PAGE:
The second task that the police has is to go around the 36 -states of the federation and start unearthing similar shrines. It will be mere wishful thinking for anyone to believe that what we just saw is only peculiar to Okija, Anambra state. Now that we know what happens in these shrines, scattered all over Nigeria, the police must quickly swing into action. Anything short of that will be fighting this social malady half-heartedly.
We are hearing that the federal government may become involved in the investigation of the Okija shrine incident. I realize that I once frowned at the intervention of the federal government in Anambra state during Ngige saga, but in this case, if the government will be true, they are welcome. If left in the hands of the state, it may not be properly investigated because the people are too close to the crime. Moreover, the state may not have money to bring in forensic experts needed to unravel all these. Also, the trial should be public and televised for transparency. The world needs to understand that it is not the way of life of majority in the state and in Nigeria. The high priest should be forced to name names of his victims, including those that brought them to him. This issue must be dealt with in the open otherwise Igbos will in future be painted with a broad brush. It will bring bad name to the Igbos, scare people, especially foreigners from Igbo land.
One of the latest twists in this matter is that the secretary of Ohaneze, Col. Achuzia reportedly frowned at the police raid on the shrines. He was reported as saying that the developments in the shrines were not new in the Nigerian tradition and was not worth publicizing because it portrays Igbos as cannibals. Col. Achuzia may be right that the development was not new in Nigeria because we hear about rituals with humans all over Nigeria. However, just because it was not new does not make it right. Many years ago in some parts of Nigeria, newborn babies who cut their first set of teeth on the upper palate were seen as evil and tossed into the evil forest. People who had certain diseases like bloating stomach, which we now know as stomach cancer, were also tossed into the evil forest and left to die. Newborn babies that came out the wrong way were taken to the evil forest and allowed to die. In the same vein, twins were also exterminated. This was a primitive tradition that had stayed with different communities for a long time but was thankfully stamped out by the intervention of colonial masters and other people of goodwill.
Is Achuzia by his statements saying that those gruesome practices should have been continued just because they "were not new in the Nigerian tradition?" Certainly no. In Nigeria today, many have been afflicted by stomach cancer and their families took care of them till their last days. Many newly born have cut their first set of teeth on the upper palate and lived to become doctors, lawyers and even political leaders. Many twins have gone on to become great and contribute to society. Col Joe Achuzia is therefore wrong and needs to retract his statement if he was speaking for Ohaneze. Frankly, he should focus his energy as Ohaneze's General Secretary on championing worthy Igbo causes not defending atrocities or attempting to exonerate killers. If the shrines were not littered with human corpses, it would have been a different case. But we are talking about human beings, Igbos that died at the hands of fellow Igbos. It is fratricide; it is indefensible! Col Achuzia could be burnishing the image of the Igbos in many other good ways. Igbos are not lacking in achievements to be showcased to the world. Condemning this gruesome crime is the right thing to do in the presence of God and man and the brave Colonel must make a U-turn.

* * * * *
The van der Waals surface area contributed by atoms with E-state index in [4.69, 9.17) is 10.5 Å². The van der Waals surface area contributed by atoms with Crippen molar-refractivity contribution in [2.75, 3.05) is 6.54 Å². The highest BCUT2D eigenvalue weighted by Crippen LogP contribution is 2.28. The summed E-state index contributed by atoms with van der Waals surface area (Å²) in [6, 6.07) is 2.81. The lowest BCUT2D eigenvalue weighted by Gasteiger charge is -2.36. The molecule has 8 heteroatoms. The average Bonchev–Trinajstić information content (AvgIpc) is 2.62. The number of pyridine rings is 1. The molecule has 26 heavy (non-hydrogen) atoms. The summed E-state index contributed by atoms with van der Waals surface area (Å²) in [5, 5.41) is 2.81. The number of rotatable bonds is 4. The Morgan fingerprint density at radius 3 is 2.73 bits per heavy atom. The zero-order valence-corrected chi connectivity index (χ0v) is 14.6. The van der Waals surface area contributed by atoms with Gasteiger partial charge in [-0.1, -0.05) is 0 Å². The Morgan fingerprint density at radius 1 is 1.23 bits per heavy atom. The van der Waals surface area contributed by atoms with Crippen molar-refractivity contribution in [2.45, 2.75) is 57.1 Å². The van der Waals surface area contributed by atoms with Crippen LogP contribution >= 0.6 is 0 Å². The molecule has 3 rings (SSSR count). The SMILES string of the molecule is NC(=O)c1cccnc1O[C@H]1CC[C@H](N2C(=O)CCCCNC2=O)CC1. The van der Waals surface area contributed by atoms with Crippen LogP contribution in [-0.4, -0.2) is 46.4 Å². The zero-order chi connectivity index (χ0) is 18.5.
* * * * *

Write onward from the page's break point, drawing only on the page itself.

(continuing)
Achuzia's defense sounds similar to Obasanjo's image project where the president was saying that Nigerians should cover our bad aspects and highlight only our good. I criticized the president for saying so then and I hasten to criticize Col Achuzia for practically saying the same thing. If Colonel Achuzia is concerned that there are similar shrines all over the nation, then he should be calling on the police, as I did earlier, to descend on those other shrines also.
Finally, time may have come for completely purging Anambra State of evil and finally moving forward. It started when we learned how the state money was being mismanaged and why workers were not being paid. This latest scandal may have brought this collective cleansing to its ne plus ultra because, according to reports, three registers were recovered from the shrine and in due course, the names of the people on the registers will become known. This may lead to the unmasking of men who dress well by day, drive flashy cars, make donations in churches and in civic places and are made chiefs by greedy village chiefs, even though they lack the requisite wisdom. The Guardian News alleged that "prominent politicians in the state had gone from time to time to swear to an oath at these shrines" and two suspects in the shrine have stated that prominent politicians, top government officials and businessmen were regular callers at the shrine, seeking for solutions to all kinds of problems [Sunday Punch, August 8, 2004]
As things unravel with respect to this gruesome find, it may become apparent that some of these exalted men, who sometimes build churches or donate money for same and therefore occupy hallowed seats in the churches as well as parade themselves as leaders of society, are actually wolves in sheep's clothing. It may become apparent that they have been accomplices to the shrine priests in perpetrating the crime of the century. A new era may have dawned for bringing them to light and shaming them, finally giving Anambra state and indeed Igboland the respite they deserve after withstanding a grueling 30-month war that decimated it and rained blood on every nook and cranny. May God help us.
HERE I STAND